One community that has seen dramatic change is Thorncliffe Park Thorncliffe Park is a multi cultural neighbourhood in central east Toronto, Ontario, Canada, in the former Borough of East York. East York merged with five other municipalities and a regional government in 1998 to form the new "City of Toronto". in Toronto, home to one of the largest Afghan communities in the city. Thorncliffe is a community of high-rise apartment buildings, close to the city centre and public transit.
Heading east to Agincourt in North Scarborough where there are so many Asian residents that a Dragon Centre Dragon Centre (西九龍中心) is a shopping centre in the Sham Shui Po district of Kowloon in Hong Kong. The shopping centre spans 10 storeys. Sunlight can shine from the window on the roof to the first floor. , a Chinese shopping mall, was developed in 1984. It was a move that raised concerns among local residents that their community was being taken over.
While it's natural for immigrants to feel comfortable within their own ethnic neighbourhoods, the StatsCan report also raised concerns that by doing so they are becoming isolated from the rest of the community.
"Residential concentration of minority groups may result in social isolation and reduce minorities' incentives to acquire the host-country language or to gain work experience and educational qualifications," the study warned.
But, some say it's misleading to suggest that minorities who cluster in groups with family and friends don't adapt as well to their new home. Most of them still interact with people outside their ethnic community, whether it's at work or in school. Usha George, director of Canada's Joint Centre of Excellence for Research on Immigration immigration, entrance of a person (an alien) into a new country for the purpose of establishing permanent residence. Motives for immigration, like those for migration generally, are often economic, although religious or political factors may be very important. and Settlement, says new immigrants could also be restricted to poor neighbourhoods with affordable housing because they are at the bottom of the socio-economic ladder in their new community.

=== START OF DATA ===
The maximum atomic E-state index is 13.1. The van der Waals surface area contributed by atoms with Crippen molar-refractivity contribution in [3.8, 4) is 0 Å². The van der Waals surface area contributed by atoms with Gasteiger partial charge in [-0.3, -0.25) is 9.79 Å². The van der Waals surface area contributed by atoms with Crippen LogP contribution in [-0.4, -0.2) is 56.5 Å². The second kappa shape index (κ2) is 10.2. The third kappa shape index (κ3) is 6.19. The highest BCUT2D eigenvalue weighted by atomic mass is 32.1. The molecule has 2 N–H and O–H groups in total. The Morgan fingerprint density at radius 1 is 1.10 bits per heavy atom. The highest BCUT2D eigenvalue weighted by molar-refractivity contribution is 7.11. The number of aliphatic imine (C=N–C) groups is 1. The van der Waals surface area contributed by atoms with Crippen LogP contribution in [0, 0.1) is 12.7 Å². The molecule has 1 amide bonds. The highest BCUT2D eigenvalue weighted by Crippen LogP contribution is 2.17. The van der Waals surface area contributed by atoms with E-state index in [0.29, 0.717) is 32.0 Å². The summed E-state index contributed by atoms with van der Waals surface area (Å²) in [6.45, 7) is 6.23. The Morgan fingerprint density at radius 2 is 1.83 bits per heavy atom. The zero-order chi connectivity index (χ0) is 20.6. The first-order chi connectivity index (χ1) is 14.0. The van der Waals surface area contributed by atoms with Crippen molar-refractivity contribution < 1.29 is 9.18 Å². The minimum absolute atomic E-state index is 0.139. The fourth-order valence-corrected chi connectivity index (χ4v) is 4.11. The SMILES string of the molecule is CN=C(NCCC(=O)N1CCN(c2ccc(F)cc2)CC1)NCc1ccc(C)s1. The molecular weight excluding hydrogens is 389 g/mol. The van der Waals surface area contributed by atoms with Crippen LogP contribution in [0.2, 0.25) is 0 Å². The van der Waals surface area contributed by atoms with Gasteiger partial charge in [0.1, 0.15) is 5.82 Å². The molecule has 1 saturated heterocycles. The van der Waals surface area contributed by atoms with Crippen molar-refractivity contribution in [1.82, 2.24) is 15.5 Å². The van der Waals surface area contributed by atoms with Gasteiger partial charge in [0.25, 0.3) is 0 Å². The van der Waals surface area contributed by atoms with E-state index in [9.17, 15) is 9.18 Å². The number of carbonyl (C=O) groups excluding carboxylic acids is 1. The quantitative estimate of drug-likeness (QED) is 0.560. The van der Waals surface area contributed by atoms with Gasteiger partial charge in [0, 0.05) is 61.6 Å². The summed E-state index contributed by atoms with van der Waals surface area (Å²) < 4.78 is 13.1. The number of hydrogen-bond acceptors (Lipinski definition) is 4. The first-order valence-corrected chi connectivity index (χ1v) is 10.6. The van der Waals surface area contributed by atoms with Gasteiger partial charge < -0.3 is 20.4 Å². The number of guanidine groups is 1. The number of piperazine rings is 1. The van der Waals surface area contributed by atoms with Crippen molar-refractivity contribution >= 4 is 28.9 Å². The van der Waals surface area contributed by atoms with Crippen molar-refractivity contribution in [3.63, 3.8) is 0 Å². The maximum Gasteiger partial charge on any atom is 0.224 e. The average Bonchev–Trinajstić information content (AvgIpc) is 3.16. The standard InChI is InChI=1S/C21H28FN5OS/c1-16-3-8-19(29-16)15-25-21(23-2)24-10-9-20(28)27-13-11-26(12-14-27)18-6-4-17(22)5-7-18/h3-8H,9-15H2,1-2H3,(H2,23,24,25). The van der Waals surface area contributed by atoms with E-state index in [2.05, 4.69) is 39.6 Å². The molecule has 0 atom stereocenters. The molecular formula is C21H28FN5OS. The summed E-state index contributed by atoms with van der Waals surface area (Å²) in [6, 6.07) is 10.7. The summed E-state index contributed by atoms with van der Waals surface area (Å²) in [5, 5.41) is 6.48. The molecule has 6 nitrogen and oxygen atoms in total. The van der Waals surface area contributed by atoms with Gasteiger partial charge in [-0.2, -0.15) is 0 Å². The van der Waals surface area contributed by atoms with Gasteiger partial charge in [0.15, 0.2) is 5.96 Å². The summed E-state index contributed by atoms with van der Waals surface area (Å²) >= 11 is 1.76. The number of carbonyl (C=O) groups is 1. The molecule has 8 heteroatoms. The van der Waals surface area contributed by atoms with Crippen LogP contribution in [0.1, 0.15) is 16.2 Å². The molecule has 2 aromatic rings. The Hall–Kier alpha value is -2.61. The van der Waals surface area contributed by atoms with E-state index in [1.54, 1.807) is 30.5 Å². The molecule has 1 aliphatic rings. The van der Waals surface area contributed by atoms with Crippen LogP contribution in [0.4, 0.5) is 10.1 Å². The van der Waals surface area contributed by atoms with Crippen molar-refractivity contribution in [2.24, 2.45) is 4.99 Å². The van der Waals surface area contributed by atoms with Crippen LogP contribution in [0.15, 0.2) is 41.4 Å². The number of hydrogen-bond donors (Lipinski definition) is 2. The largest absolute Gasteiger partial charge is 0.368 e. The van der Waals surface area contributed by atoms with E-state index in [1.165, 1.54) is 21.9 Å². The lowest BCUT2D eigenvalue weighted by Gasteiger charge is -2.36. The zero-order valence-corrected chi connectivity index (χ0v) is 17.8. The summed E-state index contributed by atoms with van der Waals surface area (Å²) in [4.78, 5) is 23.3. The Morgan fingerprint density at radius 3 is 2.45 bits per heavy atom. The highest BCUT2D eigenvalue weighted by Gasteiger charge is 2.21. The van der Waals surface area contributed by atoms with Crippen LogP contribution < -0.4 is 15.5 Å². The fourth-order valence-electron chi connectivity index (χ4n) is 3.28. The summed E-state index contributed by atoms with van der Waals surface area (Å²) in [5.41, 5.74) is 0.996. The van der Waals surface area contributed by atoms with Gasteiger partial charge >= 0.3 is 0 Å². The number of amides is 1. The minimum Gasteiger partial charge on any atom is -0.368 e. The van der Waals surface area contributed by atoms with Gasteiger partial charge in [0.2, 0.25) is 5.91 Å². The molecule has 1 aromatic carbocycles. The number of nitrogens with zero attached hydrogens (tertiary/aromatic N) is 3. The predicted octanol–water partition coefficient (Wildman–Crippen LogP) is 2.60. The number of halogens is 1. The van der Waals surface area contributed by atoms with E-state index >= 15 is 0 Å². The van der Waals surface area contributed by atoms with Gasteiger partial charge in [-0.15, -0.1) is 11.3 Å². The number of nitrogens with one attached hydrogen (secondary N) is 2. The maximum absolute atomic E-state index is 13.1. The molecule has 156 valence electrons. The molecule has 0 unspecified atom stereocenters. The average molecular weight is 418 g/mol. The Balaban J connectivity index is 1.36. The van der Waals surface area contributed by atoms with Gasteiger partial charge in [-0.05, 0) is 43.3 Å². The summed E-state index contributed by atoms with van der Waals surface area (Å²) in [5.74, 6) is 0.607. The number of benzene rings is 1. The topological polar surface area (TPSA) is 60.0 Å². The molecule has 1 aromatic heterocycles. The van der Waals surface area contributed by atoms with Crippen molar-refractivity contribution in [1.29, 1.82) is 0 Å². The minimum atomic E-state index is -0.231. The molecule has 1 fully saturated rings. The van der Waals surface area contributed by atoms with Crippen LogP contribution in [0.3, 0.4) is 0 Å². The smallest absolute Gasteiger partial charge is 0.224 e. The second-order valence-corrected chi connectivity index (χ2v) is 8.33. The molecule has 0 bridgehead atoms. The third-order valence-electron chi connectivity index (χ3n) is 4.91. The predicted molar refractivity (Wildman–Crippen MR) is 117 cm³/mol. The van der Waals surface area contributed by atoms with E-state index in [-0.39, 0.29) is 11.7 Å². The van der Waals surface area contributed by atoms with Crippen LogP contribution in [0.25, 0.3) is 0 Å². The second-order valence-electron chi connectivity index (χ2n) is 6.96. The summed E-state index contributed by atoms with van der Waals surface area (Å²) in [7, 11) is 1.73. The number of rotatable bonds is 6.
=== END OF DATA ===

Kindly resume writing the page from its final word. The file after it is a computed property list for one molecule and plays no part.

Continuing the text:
"For a lot of them, the congregations in certain neighbourhoods are not by choice. Most of them are forced to do it," says Ms. George, who is also a professor in the University of Toronto's social work department.
The Statistics Canada report also found that visible-minority neighbourhoods are more likely to experience higher unemployment and lower income levels than other neighbourhoods.
In Toronto, the unemployment rate rises from 5.7% in neighbourhoods where less than one-tenth of the population is Chinese to 7.1% where the Chinese account for at least half of the community.